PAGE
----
4. Jae Crowder (3 years/$21.9 million) – Crowder checks in this year at the exact same spot he held down last year. After just missing out on All-Defensive honors in 2016, Crowder has taken his offensive game to new heights this season. He’s shooting 42.5% from behind the arc and 48.6% overall. He continues to improve as a rebounder and passer as well. His defense has fallen off some, as has the entire Boston defense this season, but he’s still viewed as a plus defender around the league. His ability to play 2-4 and willingness switch and battle anyone 1-5 is a key to the Celtics’ versatility on both ends of the floor. With three more years at just over $7 million per year on average, Crowder remains one of the best bargains in the entire NBA. 

3. Kemba Walker (2 years/$24 million) – After being sixth on this list last year, Walker’s improvement and the explosion of contracts around the league pushes him up a few spots. His offensive game continues to grow, as he is averaging a career-high 23 PPG this year. He’s also shooting the best he has in his career and he’s carrying the Hornets in clutch situations. At just $12 million each year, Walker is a player that almost any team would love to have. He’s knocking on the door of being an All-Star and only an extraordinarily deep crop in the Eastern Conference may keep him from getting there this year. 

2. Draymond Green (3 years/$52.4 million) – Green has been a dominant performer for one of the league’s best teams for three straight seasons. He signed an under-market deal as a restricted free agent in 2015, which in turn helped the Warriors turn into a juggernaut. Green is far and away the best playmaking big man in the NBA that isn’t named LeBron James. He’s averaging 7.7 APG, after averaging 7.4 last season. And he continues to be a plus rebounder, pulling down 8.7 per night. He’s a triple-double threat whenever he hits the floor. But none of that mentions him being one of, if not the, best defenders in the entire league. No other player can take on defensive assignments from 1-5 like Green can and take their opponent completely out of the game. Green is not only the key to the Warriors “Death Lineup”, but he’s the key to the Warriors period.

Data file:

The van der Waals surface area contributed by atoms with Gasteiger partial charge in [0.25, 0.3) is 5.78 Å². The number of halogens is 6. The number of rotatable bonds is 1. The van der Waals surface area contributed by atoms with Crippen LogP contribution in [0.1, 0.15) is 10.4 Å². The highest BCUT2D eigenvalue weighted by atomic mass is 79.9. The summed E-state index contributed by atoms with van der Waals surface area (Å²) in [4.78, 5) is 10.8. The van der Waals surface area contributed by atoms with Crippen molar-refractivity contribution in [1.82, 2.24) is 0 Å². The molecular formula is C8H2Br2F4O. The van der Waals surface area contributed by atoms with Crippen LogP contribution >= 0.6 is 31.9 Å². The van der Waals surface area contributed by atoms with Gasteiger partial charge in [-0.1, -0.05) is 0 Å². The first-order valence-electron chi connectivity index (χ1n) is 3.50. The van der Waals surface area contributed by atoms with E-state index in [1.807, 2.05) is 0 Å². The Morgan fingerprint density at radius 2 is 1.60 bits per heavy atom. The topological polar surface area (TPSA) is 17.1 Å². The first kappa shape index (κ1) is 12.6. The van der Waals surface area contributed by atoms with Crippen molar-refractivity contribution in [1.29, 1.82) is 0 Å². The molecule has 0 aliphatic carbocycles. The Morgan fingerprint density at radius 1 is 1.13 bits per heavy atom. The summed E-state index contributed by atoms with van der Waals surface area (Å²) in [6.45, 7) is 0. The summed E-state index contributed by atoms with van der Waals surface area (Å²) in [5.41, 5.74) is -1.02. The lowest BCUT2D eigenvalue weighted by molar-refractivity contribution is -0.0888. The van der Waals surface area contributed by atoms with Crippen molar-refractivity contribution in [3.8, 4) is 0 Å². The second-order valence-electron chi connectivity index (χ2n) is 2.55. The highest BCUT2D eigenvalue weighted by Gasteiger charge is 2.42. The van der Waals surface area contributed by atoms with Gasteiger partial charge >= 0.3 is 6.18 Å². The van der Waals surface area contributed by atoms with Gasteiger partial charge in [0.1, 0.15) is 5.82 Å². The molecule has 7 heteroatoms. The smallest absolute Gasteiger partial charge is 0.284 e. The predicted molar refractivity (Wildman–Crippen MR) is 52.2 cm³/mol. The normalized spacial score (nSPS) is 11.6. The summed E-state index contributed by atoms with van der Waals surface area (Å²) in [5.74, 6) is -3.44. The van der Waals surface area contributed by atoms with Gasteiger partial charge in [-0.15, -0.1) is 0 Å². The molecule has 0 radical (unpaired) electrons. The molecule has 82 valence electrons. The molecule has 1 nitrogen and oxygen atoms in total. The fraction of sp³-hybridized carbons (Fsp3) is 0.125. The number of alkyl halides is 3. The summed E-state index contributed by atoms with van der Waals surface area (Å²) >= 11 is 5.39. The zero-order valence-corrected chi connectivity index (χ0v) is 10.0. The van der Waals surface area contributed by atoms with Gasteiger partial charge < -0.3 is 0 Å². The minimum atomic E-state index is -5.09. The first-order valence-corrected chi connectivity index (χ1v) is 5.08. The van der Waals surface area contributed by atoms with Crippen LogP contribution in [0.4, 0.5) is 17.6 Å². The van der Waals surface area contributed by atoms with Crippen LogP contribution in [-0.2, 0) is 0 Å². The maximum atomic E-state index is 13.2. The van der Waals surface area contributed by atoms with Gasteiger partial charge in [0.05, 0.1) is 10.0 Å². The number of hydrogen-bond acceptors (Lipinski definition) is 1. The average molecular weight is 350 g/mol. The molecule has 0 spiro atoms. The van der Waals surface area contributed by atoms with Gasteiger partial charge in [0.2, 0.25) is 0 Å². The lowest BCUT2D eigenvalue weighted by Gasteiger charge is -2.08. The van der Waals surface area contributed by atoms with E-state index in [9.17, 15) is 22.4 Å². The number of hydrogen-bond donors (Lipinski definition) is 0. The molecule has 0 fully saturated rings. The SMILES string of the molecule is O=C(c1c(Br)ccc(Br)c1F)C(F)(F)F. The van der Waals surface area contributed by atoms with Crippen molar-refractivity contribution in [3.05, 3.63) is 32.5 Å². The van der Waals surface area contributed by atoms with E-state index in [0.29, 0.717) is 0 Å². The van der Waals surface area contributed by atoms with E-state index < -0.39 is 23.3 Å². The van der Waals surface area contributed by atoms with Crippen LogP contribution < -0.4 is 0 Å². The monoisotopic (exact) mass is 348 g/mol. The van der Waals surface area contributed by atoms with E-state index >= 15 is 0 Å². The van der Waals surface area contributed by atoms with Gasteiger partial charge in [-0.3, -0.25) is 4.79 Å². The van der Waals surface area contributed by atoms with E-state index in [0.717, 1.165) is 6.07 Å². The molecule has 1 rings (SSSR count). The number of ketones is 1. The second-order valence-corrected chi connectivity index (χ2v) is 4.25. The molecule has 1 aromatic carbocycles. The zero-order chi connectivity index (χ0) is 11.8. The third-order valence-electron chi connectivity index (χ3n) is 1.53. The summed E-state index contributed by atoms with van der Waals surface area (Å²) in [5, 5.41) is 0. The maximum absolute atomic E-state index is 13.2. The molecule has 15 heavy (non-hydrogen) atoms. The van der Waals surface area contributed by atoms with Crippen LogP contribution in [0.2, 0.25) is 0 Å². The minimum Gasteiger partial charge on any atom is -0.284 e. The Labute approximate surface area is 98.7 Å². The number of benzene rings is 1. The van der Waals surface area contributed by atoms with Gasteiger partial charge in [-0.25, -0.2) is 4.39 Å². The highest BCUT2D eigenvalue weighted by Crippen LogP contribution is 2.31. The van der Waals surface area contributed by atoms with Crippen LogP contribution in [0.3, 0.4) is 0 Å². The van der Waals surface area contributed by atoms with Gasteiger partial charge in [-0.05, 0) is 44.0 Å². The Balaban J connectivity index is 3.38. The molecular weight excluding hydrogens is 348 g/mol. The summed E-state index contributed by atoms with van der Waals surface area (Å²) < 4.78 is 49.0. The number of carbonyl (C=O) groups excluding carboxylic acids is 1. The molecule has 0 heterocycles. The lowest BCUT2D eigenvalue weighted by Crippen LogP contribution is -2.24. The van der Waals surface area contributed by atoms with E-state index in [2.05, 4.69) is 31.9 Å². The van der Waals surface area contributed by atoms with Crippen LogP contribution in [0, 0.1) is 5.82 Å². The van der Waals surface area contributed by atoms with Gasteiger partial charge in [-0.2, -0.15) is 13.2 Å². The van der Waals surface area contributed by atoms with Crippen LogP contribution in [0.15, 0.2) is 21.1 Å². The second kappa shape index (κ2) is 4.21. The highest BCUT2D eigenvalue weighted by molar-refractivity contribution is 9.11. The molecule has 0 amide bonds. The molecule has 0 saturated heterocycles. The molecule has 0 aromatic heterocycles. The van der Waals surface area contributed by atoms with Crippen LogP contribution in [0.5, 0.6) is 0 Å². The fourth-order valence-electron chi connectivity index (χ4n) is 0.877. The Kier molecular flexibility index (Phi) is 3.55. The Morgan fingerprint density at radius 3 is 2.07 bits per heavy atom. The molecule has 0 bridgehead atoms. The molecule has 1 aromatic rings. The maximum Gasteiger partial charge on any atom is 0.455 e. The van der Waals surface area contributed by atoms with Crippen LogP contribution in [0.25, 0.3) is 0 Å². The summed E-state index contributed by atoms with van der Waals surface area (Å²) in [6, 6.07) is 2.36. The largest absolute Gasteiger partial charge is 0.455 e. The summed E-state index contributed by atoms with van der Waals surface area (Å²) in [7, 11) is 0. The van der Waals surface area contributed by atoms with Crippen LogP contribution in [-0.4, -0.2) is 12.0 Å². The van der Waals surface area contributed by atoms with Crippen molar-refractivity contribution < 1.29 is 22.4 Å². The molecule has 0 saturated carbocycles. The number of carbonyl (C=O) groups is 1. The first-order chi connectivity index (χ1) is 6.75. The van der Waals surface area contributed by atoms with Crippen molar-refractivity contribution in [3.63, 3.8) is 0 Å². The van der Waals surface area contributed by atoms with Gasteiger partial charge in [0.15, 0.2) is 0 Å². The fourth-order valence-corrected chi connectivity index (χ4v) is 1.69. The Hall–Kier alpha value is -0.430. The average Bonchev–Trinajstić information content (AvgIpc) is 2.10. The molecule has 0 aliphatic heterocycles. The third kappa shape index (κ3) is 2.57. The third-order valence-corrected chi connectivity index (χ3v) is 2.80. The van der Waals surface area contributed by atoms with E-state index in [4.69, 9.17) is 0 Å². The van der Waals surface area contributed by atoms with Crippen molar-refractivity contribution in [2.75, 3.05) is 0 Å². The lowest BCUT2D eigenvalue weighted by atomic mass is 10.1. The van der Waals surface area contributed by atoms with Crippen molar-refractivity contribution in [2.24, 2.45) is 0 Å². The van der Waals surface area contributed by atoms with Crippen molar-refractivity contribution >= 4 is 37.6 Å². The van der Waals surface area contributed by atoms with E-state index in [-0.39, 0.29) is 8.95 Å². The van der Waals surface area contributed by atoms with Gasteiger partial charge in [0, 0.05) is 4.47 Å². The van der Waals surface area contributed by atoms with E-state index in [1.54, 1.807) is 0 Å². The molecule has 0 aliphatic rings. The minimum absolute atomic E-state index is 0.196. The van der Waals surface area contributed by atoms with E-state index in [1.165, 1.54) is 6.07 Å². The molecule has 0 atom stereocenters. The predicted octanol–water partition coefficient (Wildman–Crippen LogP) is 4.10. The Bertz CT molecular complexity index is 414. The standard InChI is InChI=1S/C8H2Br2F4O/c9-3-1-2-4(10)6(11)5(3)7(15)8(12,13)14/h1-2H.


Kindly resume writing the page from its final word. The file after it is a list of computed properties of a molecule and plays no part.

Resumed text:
1. Khris Middleton (3 years/$40.1 million, last year Player Option, declines in value each year) – Middleton hasn't played yet this year, but that doesn’t lessen his trade value at all. He’s reportedly close to making a full recovery from his torn hamstring and should see the floor soon for Milwaukee. By the end of last season, Middleton was averaging 18.2 PPG on nearly 40% shooting from three. His assist rate also jumped from 12.7 to 18.9. He’s become a “3 and D” player extraordinaire by also adding a solid off the dribble game. His contract continues to be one of the absolutely most team friendly in the entire NBA. As Milwaukee’s younger stars Giannis Antetokounmpo and Jabari Parker grow up and into new contracts of their own (as soon as next year for Antetokounmpo), Middleton’s value only increases for the Bucks. And on the court, he’s a perfect fit filling the wing and spacing to the arc alongside the two talented forwards. Combine it all and Middleton’s reign as the most tradeable contract in the NBA continues.